New Albuquerque Mayor Tim Keller proclaimed Thursday that major construction along Central Avenue for the Albuquerque Rapid Transit project was finished, and businesses along that Route 66 corridor could breathe a sigh of relief.
However, major issues remain along the troubled nine-mile bus system, with no quick resolution in sight.
The Albuquerque Journal reported:
During a gathering in front of Duran’s Central Pharmacy, Keller exclaimed that Central Avenue is open for business and encouraged residents to shop and eat at local businesses in their neighborhoods.
“Route 66 through our town is still thriving,” Keller said of the historic avenue. “There are lots of good places to shop and eat. It’s home to a lot of businesses and professional services that are along Route 66. I want to remind folks, especially with the weather getting warmer, that Central is open for business.”
Despite the rosy proclamation, it was Keller who also said ART was “a bit of a lemon” shortly after taking office.
ART was beset by poorly designed stations, ongoing problems with its electric buses, months of construction that hampered businesses along Central Avenue and a $75 million federal grant that still hasn’t arrived more than a year after its announcement.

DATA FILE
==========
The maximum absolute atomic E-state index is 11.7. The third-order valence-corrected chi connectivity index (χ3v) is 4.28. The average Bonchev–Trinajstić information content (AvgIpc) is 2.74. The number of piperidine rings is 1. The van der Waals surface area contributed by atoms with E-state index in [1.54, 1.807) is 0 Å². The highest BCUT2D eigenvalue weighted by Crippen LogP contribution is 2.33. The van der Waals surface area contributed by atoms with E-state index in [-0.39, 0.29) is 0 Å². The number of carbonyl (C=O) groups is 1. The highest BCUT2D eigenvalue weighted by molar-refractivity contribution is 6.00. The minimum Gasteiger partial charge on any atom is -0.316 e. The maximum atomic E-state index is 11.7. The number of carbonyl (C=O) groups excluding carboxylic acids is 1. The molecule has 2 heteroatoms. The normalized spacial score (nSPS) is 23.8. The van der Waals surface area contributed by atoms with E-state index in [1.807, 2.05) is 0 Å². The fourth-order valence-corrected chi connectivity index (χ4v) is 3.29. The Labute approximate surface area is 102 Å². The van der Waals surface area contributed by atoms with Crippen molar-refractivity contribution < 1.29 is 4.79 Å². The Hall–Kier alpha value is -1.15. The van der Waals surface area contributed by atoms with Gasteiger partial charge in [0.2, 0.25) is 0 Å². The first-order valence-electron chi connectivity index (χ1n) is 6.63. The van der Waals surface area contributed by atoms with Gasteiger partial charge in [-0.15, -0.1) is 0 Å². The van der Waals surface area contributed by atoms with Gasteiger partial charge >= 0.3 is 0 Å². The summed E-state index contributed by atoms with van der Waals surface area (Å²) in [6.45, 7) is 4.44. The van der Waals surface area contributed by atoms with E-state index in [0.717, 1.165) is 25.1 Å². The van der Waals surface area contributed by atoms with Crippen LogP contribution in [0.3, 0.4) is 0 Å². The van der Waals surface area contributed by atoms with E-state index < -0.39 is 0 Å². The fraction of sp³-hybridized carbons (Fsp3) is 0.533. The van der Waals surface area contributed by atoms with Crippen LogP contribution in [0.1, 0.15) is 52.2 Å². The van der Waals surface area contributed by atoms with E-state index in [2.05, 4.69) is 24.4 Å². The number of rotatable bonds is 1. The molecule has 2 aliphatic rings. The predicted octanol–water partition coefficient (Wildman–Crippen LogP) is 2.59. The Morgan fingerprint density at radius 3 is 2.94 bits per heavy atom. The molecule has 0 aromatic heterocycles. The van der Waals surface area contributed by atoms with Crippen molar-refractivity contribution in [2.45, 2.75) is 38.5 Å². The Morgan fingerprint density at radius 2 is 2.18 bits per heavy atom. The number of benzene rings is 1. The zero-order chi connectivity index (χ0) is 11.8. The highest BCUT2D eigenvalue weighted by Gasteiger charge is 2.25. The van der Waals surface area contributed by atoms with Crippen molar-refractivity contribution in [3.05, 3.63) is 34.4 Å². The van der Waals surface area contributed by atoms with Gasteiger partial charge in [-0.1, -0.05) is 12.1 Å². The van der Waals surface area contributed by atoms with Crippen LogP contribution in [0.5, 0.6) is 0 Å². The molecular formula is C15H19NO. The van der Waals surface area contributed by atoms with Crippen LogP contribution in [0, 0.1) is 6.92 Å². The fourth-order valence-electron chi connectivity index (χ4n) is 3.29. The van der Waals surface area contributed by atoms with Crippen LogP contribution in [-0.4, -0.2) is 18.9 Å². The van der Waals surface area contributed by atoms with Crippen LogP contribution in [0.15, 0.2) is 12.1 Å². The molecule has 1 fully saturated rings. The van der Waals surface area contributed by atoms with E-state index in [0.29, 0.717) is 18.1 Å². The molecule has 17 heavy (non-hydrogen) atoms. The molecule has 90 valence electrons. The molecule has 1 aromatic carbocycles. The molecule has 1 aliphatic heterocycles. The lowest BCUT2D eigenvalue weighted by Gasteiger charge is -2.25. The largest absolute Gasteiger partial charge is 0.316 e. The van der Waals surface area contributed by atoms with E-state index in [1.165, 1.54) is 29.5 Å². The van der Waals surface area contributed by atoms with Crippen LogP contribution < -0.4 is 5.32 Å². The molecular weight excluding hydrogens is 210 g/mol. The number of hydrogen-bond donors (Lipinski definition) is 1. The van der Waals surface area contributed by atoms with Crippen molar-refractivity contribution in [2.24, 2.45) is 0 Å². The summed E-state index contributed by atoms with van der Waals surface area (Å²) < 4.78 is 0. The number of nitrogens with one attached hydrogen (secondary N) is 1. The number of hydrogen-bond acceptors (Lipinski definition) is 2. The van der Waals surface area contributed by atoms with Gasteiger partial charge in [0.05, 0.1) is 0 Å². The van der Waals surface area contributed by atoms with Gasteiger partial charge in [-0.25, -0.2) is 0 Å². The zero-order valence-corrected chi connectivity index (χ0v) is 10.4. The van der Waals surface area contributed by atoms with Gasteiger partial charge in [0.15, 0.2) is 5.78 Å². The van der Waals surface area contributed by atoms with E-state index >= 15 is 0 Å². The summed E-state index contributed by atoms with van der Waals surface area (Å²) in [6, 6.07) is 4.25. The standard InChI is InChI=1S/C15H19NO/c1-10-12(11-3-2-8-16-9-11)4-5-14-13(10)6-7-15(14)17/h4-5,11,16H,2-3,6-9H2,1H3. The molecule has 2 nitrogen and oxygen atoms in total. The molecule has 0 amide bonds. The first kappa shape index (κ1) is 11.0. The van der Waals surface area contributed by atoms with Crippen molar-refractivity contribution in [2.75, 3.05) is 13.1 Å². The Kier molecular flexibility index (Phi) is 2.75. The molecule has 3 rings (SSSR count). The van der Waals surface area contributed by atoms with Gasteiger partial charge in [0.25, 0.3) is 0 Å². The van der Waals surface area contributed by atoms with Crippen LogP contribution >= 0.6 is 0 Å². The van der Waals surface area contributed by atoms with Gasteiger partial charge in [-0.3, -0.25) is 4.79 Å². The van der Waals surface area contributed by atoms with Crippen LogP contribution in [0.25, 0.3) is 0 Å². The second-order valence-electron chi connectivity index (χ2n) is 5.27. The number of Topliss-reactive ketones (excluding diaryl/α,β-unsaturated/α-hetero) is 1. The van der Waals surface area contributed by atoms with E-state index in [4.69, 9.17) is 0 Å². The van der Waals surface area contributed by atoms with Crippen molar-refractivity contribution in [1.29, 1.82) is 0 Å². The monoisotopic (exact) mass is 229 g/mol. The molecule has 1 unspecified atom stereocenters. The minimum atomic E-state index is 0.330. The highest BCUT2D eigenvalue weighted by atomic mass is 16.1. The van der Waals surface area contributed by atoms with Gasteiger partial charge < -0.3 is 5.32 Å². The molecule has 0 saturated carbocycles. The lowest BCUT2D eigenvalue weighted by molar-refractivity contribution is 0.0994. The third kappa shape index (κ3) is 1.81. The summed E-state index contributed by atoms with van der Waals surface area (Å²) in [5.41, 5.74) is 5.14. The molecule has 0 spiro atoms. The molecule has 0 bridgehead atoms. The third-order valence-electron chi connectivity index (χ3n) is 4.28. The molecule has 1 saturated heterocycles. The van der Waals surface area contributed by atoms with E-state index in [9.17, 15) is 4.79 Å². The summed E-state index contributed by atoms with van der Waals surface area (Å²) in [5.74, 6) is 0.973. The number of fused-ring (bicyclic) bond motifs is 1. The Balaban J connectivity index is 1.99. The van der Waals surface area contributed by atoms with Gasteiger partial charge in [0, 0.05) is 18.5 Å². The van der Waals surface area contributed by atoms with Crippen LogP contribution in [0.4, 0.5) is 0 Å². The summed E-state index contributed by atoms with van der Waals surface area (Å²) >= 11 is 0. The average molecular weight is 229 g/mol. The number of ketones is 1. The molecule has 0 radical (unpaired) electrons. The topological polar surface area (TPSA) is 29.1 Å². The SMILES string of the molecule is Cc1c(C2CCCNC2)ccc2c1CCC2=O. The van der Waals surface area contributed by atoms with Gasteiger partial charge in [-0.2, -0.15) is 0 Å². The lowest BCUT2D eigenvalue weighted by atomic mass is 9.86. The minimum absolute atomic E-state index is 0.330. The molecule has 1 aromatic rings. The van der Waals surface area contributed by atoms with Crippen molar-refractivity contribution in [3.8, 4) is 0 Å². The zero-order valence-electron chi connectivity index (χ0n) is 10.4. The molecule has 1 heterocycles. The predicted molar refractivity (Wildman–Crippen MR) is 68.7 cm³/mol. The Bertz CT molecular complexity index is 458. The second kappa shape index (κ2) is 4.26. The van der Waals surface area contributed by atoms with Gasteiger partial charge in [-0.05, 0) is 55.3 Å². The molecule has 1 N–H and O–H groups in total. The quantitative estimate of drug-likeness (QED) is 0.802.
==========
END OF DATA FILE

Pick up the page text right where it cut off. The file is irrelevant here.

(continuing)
The lack of buses continues to be a problem in the Duke City.
Manufactured by Build Your Dreams bus company, 20 fully electric, 60-foot articulated buses worth nearly $23 million were originally scheduled for delivery last October.
Of the 16 buses received, the city has identified multiple problems, including cracked panels and leaking axle hubs.
Keller said city officials have called the bus company weekly to see when the problems can be fixed. He said he hopes to have more information in two weeks.
ART also is being investigated by the city’s inspector general and the state auditor.
(Screen-capture image of an Albuquerque Rapid Transit sign in Albuquerque)